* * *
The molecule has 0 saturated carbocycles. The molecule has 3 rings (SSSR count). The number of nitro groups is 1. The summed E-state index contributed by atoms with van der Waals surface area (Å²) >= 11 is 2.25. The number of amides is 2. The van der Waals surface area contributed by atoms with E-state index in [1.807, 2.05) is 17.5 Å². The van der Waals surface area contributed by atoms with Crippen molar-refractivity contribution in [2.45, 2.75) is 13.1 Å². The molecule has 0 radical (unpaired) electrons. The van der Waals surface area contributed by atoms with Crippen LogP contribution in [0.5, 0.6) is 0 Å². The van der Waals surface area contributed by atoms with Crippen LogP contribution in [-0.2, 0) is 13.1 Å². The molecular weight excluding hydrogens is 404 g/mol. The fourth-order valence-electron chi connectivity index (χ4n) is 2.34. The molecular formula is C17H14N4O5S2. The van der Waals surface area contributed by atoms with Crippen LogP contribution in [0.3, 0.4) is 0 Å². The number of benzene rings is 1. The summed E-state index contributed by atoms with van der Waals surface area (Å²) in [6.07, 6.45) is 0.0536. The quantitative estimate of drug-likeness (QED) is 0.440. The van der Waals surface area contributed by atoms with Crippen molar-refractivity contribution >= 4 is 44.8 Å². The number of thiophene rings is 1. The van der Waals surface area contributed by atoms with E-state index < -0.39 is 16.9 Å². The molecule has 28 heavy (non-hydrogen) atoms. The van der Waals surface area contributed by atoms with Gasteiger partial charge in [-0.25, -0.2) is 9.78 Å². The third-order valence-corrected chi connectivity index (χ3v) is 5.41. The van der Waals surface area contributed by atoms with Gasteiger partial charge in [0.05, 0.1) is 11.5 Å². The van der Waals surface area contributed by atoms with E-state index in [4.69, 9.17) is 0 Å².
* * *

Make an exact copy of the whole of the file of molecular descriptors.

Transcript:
The molecule has 0 saturated carbocycles. The molecule has 3 rings (SSSR count). The number of nitro groups is 1. The summed E-state index contributed by atoms with van der Waals surface area (Å²) >= 11 is 2.25. The number of amides is 2. The van der Waals surface area contributed by atoms with E-state index in [1.807, 2.05) is 17.5 Å². The van der Waals surface area contributed by atoms with Crippen molar-refractivity contribution in [2.45, 2.75) is 13.1 Å². The molecule has 0 radical (unpaired) electrons. The van der Waals surface area contributed by atoms with Crippen LogP contribution in [0.5, 0.6) is 0 Å². The van der Waals surface area contributed by atoms with Crippen LogP contribution in [-0.2, 0) is 13.1 Å². The molecular weight excluding hydrogens is 404 g/mol. The fourth-order valence-electron chi connectivity index (χ4n) is 2.34. The molecular formula is C17H14N4O5S2. The van der Waals surface area contributed by atoms with Crippen LogP contribution in [0.3, 0.4) is 0 Å². The number of benzene rings is 1. The summed E-state index contributed by atoms with van der Waals surface area (Å²) in [6.07, 6.45) is 0.0536. The quantitative estimate of drug-likeness (QED) is 0.440. The van der Waals surface area contributed by atoms with Crippen molar-refractivity contribution >= 4 is 44.8 Å². The number of thiophene rings is 1. The van der Waals surface area contributed by atoms with E-state index < -0.39 is 16.9 Å². The molecule has 28 heavy (non-hydrogen) atoms. The van der Waals surface area contributed by atoms with Gasteiger partial charge in [-0.25, -0.2) is 9.78 Å². The third-order valence-corrected chi connectivity index (χ3v) is 5.41. The van der Waals surface area contributed by atoms with Gasteiger partial charge in [0.05, 0.1) is 11.5 Å². The van der Waals surface area contributed by atoms with E-state index in [4.69, 9.17) is 0 Å².